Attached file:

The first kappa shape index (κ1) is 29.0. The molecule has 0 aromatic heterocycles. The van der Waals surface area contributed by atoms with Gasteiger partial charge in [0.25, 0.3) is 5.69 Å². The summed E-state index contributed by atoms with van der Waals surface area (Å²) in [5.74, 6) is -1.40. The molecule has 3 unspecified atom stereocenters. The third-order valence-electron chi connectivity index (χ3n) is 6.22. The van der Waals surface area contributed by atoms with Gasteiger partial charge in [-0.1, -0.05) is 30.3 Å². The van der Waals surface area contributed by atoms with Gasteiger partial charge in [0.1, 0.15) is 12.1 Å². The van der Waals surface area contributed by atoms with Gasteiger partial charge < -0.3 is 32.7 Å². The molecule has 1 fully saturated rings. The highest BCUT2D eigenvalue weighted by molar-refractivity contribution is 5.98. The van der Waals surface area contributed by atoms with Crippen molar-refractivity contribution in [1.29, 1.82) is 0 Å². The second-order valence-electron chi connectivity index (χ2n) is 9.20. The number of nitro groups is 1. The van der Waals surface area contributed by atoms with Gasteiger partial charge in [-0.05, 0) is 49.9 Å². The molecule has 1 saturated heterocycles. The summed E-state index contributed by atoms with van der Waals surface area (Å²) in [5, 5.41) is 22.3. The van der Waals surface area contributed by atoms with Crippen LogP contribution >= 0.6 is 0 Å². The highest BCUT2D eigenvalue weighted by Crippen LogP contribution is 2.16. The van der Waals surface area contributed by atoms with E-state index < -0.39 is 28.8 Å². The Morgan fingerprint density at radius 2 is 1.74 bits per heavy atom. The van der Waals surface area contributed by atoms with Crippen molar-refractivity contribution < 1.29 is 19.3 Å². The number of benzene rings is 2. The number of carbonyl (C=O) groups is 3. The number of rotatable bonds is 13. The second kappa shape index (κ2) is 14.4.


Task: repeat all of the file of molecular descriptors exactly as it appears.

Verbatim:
The first kappa shape index (κ1) is 29.0. The molecule has 0 aromatic heterocycles. The van der Waals surface area contributed by atoms with Gasteiger partial charge in [0.25, 0.3) is 5.69 Å². The summed E-state index contributed by atoms with van der Waals surface area (Å²) in [5.74, 6) is -1.40. The molecule has 3 unspecified atom stereocenters. The third-order valence-electron chi connectivity index (χ3n) is 6.22. The van der Waals surface area contributed by atoms with Gasteiger partial charge in [-0.1, -0.05) is 30.3 Å². The van der Waals surface area contributed by atoms with Gasteiger partial charge in [0.1, 0.15) is 12.1 Å². The van der Waals surface area contributed by atoms with Gasteiger partial charge < -0.3 is 32.7 Å². The molecule has 1 fully saturated rings. The highest BCUT2D eigenvalue weighted by molar-refractivity contribution is 5.98. The van der Waals surface area contributed by atoms with Crippen molar-refractivity contribution in [1.29, 1.82) is 0 Å². The second-order valence-electron chi connectivity index (χ2n) is 9.20. The number of nitro groups is 1. The van der Waals surface area contributed by atoms with Gasteiger partial charge in [-0.05, 0) is 49.9 Å². The molecule has 1 saturated heterocycles. The summed E-state index contributed by atoms with van der Waals surface area (Å²) in [5, 5.41) is 22.3. The van der Waals surface area contributed by atoms with Crippen LogP contribution >= 0.6 is 0 Å². The highest BCUT2D eigenvalue weighted by Crippen LogP contribution is 2.16. The van der Waals surface area contributed by atoms with E-state index < -0.39 is 28.8 Å². The Morgan fingerprint density at radius 2 is 1.74 bits per heavy atom. The van der Waals surface area contributed by atoms with Crippen molar-refractivity contribution < 1.29 is 19.3 Å². The number of benzene rings is 2. The number of carbonyl (C=O) groups is 3. The number of rotatable bonds is 13. The second kappa shape index (κ2) is 14.4.